These tiles do not have a weighted core and therefore are rather light when compared e.g. to the AMOS MAX tiles, which is heavily played in Kraków. All in all it’s a net benefit, since the wooden box that contains the tiles weighs a lot; putting even more weight in it could cause some logistic issues. Lightweighted tiles also give much less noise during tile mixing, which can cause people who like the “sparrow chipping” sound to frown and the people who prefer to play without annoying their neighbors to sigh with relief.

A huge upside of the set is that the tiles are absolutely even and building a wall from them is pure pleasure. It does not have a problem from the AMOS MAX tile set, where the tiles in the middle of the wall, despite being just as even, also weigh down a lot and can cause an airborne row of tiles to collapse; here, the wall can be raised and built even without a lot of experience in the art of tiling.

A small downside of the set is that some tiles are dirty with paint that has not been cleanly removed during tile production; I have counted about a dozen of them. I have managed to clean some of them using cotton swabs with acetone (warning, don’t rub too hard - it’s possible to remove the paint from inside tile carvings!), but most of them were immune to my cleaning attempts.

Other than for the dirtiness on the third-from-top four of circles, the second one has its carving off-center; furthermore, one can see small cracks of the material nearby the carvings (second-from-top three of circles, two topmost fives of circles). These two issues are the ones I consider to be the greatest; paradoxically it’s a plus, since all of the issues I found are practically unnoticeable during standard play.

Scoring sticks have plastic “stumps” at their ends - remains from the production process. It should be possible to file them manually, or maybe exchange the counting sticks for another set; it is also possible to just ignore this problem, since this part of the scoring sticks is practically never visible during the game.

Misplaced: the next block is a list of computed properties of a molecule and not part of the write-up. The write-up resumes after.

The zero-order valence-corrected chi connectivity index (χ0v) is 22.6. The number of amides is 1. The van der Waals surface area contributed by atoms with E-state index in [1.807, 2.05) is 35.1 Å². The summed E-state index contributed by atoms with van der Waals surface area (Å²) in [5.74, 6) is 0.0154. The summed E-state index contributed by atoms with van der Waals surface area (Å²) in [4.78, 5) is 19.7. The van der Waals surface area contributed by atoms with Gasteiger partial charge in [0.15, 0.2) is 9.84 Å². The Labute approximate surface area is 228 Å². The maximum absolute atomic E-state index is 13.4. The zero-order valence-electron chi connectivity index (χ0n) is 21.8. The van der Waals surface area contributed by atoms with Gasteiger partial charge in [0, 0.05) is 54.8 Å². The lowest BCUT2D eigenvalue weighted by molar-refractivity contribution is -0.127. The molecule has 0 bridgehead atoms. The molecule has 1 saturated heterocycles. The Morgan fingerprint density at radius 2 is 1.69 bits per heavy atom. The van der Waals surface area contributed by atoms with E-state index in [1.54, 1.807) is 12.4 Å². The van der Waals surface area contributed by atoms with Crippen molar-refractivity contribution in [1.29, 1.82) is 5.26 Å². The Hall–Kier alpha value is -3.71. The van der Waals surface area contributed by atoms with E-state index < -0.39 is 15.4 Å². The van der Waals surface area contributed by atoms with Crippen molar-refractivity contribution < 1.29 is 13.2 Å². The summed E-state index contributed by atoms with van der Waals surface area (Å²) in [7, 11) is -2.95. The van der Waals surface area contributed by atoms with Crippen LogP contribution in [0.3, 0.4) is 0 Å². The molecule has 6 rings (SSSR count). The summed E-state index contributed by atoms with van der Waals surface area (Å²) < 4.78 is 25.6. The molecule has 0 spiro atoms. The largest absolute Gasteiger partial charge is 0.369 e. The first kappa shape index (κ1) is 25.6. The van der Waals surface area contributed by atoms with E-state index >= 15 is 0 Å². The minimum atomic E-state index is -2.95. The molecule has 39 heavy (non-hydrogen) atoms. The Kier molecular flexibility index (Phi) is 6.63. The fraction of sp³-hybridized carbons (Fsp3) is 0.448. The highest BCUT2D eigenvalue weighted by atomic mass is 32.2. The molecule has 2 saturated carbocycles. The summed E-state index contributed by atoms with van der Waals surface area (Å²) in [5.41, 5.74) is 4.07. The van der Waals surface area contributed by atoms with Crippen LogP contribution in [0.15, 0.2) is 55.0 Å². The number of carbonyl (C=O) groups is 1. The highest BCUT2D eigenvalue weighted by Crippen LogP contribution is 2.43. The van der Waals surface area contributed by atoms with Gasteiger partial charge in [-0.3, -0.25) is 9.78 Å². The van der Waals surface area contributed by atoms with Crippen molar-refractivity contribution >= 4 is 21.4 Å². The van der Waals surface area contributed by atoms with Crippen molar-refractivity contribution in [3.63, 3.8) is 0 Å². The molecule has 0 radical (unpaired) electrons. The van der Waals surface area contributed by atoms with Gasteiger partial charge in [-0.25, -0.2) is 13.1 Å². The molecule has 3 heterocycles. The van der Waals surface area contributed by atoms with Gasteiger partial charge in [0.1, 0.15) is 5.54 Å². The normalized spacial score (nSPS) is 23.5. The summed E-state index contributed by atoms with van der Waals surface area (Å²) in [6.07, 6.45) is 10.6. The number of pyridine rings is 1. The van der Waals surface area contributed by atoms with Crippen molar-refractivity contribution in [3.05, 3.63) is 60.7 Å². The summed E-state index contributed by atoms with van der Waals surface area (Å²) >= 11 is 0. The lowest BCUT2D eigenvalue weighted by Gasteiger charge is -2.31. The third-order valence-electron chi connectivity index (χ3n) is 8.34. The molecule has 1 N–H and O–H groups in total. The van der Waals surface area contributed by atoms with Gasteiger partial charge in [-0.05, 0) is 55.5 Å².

This photo shows small discolorations and missing paint near the markings of the scoring sticks.

This photo shows something that I initially considered to be residual paint - but it turned out to be small cracks inside the tile’s material, near the regions where the East symbol was molded inside the tile.

Playthrough impressions

The tiles have been played one time by five people in total (including me) and our overall impressions were positive. The tiles are pleasant and smooth (even slippery!) to touch, it’s easy to mix and set them up. The aforementioned upside, which is evenness of the tiles, helps with setting up the wall.

Summing up

I grew to like these tiles, even though I usually play with the heavier AMOS MAX set and that I am used to it. The quality of the tiles is good, also including the price of the tile set; another plus is an uncommon packaging in form of the wooden box. The aforementioned defects are only petty aesthetical issues and do not anyhow the pleasure one can get from playing.

I think that if someone, for whatever reason, does not want to import tiles from Japan (AMOS) or USA (Yellow Mountain Imports) and prefers to do their shopping in Poland, or possibly make a beautiful gift (while also offering a game of mahjong), I can surely recommend this set of tiles for that.

This tile set might not suit people who usually play with heavier tiles with weighted cores (e.g. the formerly mentioned AMOS MAX), or people who prefer tiles with clearly marked tile backs - but these are questions concering one’s habits and personal preferences.

Final score: ★★★★★★★★⯪☆ (8.5/10)